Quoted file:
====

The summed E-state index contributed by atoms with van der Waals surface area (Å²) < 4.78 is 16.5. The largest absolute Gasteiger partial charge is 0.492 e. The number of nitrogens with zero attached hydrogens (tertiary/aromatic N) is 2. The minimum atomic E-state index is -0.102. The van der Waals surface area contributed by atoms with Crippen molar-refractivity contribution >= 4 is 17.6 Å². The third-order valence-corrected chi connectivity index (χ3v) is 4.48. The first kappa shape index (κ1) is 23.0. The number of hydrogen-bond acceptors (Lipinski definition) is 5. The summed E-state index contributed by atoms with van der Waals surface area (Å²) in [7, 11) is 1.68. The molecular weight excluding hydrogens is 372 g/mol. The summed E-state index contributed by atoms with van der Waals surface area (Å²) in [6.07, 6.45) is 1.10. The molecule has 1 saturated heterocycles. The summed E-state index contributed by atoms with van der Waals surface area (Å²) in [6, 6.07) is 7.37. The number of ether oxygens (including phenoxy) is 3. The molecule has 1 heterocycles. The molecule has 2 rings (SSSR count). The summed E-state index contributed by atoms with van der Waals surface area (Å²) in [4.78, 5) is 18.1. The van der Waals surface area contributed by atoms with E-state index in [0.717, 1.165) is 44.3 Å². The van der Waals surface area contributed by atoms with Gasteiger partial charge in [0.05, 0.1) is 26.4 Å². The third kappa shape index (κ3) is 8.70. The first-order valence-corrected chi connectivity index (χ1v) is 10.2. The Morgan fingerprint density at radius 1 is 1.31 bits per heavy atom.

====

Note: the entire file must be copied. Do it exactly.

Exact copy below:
The summed E-state index contributed by atoms with van der Waals surface area (Å²) < 4.78 is 16.5. The largest absolute Gasteiger partial charge is 0.492 e. The number of nitrogens with zero attached hydrogens (tertiary/aromatic N) is 2. The minimum atomic E-state index is -0.102. The van der Waals surface area contributed by atoms with Crippen molar-refractivity contribution >= 4 is 17.6 Å². The third-order valence-corrected chi connectivity index (χ3v) is 4.48. The first kappa shape index (κ1) is 23.0. The number of hydrogen-bond acceptors (Lipinski definition) is 5. The summed E-state index contributed by atoms with van der Waals surface area (Å²) in [7, 11) is 1.68. The molecular weight excluding hydrogens is 372 g/mol. The summed E-state index contributed by atoms with van der Waals surface area (Å²) in [6.07, 6.45) is 1.10. The molecule has 1 saturated heterocycles. The summed E-state index contributed by atoms with van der Waals surface area (Å²) in [6, 6.07) is 7.37. The number of ether oxygens (including phenoxy) is 3. The molecule has 1 heterocycles. The molecule has 2 rings (SSSR count). The summed E-state index contributed by atoms with van der Waals surface area (Å²) in [4.78, 5) is 18.1. The van der Waals surface area contributed by atoms with E-state index in [0.717, 1.165) is 44.3 Å². The van der Waals surface area contributed by atoms with Gasteiger partial charge in [0.05, 0.1) is 26.4 Å². The third kappa shape index (κ3) is 8.70. The first-order valence-corrected chi connectivity index (χ1v) is 10.2. The Morgan fingerprint density at radius 1 is 1.31 bits per heavy atom.